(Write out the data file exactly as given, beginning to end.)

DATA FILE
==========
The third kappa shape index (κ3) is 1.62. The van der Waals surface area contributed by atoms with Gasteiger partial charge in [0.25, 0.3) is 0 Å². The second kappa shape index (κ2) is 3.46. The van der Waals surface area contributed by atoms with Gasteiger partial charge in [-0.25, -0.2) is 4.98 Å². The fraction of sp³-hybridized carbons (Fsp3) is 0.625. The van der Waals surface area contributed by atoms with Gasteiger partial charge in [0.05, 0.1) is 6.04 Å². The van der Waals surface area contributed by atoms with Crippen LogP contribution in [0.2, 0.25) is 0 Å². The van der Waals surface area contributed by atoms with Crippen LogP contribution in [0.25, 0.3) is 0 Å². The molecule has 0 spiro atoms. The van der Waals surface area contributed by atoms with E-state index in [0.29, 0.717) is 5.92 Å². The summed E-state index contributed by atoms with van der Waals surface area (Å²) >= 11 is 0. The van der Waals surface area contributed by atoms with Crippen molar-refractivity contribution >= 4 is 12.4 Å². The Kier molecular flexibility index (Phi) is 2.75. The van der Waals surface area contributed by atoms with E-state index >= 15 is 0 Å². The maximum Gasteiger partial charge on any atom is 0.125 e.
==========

The third kappa shape index (κ3) is 1.62. The van der Waals surface area contributed by atoms with Gasteiger partial charge in [0.25, 0.3) is 0 Å². The second kappa shape index (κ2) is 3.46. The van der Waals surface area contributed by atoms with Gasteiger partial charge in [-0.25, -0.2) is 4.98 Å². The fraction of sp³-hybridized carbons (Fsp3) is 0.625. The van der Waals surface area contributed by atoms with Gasteiger partial charge in [0.05, 0.1) is 6.04 Å². The van der Waals surface area contributed by atoms with Crippen LogP contribution in [0.2, 0.25) is 0 Å². The van der Waals surface area contributed by atoms with Crippen LogP contribution in [0.25, 0.3) is 0 Å². The molecule has 0 spiro atoms. The van der Waals surface area contributed by atoms with E-state index in [0.29, 0.717) is 5.92 Å². The summed E-state index contributed by atoms with van der Waals surface area (Å²) >= 11 is 0. The van der Waals surface area contributed by atoms with Crippen molar-refractivity contribution >= 4 is 12.4 Å². The Kier molecular flexibility index (Phi) is 2.75. The van der Waals surface area contributed by atoms with E-state index >= 15 is 0 Å². The maximum Gasteiger partial charge on any atom is 0.125 e.